Ah, the dream…

You are sitting on a white sand beach with the crystal blue water lapping at your toes as you sip a cocktail. Your laptop computer makes a pleasant sound, informing you that another order has just been placed on your website. You smile, knowing that the process is completely automated and the order will be drop-shipped from the manufacturer. All you have to do is sit back and watch your bank account grow.

I’m not sure who is responsible for perpetuating this myth, but having been in the internet business since its inception around 1995, I can assure you, this is NOT how it works. Any internet business involves on-going work. As new tools are introduced, the work load increases rather than decreases. A successful website owner today not only has to worry bout his or her site, but their blog, MySpace account, YouTube, Digg, monthly eZine, podcast, and on and on. Customers expect fresh new content on every aspect of your web presence. You cannot sit back and relax. To be successful on the internet demands that you are as serious about doing business online as the effort you put into your business offline.

Most entrepreneurs are not, and will never be an amazon.com. The vast majority of small businesses are in fact micro-businesses, having 5 or fewer employees. How can a small shop owner with only a few employees possibly compete? We’ve been told, and have come to believe, that it’s e-business or out of business. If you are going to be successful, you MUST have a website. Yet, you can’t just put up a website and expect to get rich. You have to work it, and that is where most micro-businesses fail.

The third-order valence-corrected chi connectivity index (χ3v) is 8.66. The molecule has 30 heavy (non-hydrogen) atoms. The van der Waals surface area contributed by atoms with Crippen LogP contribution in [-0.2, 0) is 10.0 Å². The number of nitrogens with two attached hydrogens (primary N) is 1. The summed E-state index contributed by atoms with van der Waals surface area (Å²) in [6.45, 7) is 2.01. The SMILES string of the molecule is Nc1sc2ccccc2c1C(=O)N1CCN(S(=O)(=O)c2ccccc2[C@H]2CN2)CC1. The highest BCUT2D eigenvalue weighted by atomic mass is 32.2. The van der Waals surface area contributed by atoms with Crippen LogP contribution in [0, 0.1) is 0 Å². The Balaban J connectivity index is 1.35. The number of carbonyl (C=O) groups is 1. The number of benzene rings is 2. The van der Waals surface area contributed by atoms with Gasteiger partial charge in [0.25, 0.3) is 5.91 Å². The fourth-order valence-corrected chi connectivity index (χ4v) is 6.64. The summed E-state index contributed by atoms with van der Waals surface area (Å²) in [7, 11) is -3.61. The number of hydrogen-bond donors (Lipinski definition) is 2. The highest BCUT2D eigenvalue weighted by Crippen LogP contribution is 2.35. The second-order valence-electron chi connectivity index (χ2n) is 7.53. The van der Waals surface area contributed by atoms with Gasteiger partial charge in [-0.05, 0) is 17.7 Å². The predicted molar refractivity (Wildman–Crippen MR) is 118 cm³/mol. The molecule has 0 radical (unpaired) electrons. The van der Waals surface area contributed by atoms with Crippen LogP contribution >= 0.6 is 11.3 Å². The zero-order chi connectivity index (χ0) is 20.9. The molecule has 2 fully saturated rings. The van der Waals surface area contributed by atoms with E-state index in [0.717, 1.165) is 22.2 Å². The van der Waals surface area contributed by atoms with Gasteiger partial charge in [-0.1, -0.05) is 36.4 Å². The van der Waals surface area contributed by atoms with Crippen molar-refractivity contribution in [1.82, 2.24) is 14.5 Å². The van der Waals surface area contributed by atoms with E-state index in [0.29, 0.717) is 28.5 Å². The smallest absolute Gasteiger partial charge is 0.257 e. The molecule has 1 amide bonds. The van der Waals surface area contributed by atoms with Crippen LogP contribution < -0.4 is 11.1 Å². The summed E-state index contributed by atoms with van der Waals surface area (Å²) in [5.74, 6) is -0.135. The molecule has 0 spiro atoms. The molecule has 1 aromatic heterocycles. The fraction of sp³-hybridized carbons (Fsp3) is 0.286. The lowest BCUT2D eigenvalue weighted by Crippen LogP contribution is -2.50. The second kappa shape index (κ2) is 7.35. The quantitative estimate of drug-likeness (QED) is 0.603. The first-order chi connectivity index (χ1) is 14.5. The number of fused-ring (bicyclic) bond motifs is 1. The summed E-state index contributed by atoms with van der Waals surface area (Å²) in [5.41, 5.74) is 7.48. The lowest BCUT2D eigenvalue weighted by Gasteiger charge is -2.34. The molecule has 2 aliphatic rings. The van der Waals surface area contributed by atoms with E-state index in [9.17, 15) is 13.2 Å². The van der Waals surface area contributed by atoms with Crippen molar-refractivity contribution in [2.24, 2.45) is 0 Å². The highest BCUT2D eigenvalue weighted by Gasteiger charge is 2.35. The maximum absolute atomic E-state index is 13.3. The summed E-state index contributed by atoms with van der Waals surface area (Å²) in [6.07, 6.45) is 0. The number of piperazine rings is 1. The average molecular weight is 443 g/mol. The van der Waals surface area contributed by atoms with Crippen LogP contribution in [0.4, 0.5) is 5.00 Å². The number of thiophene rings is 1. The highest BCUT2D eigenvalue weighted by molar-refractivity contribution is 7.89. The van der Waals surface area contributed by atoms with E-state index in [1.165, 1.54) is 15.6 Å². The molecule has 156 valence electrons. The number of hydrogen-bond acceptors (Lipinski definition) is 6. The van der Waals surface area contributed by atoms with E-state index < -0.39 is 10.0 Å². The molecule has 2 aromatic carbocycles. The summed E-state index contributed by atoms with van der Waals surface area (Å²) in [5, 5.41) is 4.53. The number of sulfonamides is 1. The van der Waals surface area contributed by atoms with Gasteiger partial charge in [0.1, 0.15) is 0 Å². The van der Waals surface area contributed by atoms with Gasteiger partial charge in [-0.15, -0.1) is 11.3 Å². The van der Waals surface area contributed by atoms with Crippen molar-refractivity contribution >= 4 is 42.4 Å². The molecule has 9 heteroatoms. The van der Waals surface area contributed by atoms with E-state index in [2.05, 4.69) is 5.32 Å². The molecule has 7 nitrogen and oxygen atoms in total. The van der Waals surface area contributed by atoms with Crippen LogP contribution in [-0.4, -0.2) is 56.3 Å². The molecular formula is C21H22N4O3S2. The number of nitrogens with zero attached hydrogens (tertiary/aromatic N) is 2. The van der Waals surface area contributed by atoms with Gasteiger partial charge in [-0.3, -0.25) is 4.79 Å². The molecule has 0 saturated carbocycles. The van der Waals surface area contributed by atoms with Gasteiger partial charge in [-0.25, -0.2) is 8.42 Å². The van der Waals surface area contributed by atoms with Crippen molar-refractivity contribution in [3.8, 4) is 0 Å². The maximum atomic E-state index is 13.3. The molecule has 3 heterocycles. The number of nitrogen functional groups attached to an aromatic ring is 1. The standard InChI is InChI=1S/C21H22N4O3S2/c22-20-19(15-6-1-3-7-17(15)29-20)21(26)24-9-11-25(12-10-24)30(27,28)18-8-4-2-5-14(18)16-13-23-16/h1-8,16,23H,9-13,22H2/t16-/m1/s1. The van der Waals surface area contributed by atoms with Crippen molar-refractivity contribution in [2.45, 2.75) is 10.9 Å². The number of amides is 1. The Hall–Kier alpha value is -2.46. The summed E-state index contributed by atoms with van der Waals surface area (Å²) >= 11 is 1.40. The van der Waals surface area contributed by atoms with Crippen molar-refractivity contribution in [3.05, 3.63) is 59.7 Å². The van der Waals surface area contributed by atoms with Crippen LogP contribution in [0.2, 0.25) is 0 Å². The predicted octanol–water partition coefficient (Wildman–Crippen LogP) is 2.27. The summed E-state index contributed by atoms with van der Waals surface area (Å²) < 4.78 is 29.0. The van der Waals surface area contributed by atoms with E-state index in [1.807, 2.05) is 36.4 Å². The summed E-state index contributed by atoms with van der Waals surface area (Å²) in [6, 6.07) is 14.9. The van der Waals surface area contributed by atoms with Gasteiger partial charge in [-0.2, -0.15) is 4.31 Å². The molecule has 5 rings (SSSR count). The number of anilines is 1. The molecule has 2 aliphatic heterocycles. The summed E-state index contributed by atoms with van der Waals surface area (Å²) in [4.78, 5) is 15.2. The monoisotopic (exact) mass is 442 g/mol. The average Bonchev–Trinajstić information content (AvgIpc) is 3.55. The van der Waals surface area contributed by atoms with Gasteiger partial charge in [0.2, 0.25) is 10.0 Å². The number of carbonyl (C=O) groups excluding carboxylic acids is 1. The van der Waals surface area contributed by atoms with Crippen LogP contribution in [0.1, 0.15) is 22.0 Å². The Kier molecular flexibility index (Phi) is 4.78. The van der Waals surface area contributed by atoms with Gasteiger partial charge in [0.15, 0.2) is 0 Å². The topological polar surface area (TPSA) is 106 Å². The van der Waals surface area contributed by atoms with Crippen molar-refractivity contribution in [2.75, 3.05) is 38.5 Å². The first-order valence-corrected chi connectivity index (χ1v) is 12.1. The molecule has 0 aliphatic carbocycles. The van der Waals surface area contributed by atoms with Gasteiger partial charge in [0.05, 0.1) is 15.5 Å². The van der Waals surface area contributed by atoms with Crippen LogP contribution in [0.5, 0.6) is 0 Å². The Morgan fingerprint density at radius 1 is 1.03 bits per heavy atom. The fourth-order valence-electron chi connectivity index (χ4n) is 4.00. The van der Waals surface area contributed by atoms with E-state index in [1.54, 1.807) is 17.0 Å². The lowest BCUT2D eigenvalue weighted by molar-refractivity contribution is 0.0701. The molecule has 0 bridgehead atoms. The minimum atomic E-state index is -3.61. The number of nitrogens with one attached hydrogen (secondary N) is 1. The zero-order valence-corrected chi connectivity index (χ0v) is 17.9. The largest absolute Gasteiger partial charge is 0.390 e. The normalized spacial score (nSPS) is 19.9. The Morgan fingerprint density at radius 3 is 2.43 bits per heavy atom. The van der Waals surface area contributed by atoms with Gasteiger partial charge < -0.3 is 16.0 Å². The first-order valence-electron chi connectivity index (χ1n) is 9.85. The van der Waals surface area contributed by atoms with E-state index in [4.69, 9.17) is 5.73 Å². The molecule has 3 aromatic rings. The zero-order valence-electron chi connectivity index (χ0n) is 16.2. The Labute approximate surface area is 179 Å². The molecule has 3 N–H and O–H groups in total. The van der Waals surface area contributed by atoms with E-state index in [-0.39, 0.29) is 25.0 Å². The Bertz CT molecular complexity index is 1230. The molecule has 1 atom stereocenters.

All too often I see business owners put up an obligatory brochure-style website. The site never changes, and a few years later they are disillusioned with how the internet has not helped their business. They decide what they really need is an ecommerce site so they can actually sell products on the internet. So they get a shopping cart and have their site re-designed. They sell hundreds of products in their physical store, hoping that something will appeal to a customer once they walk into their store. They rationalize that their webstore should be the same – sell lots of products on their site and surely someone will be interested in something they offer. After a few months, they have made a half-dozen sales and decide the expense wasn’t worth it. They aren’t making any money.

This situation happens more often than not, and the reasons are almost always the same:

  • Never updating the site
  • Not telling the world that you did update your site (lack of marketing)
  • Not providing enough information about what you are selling
  • Trying to sell too many things

Notice that I never said anything about getting listed as number one on Google. That is not the reason most internet businesses fail. Once you understand what the issues are, you can devote a couple of hours each day to working on those things, and start making the web work for you.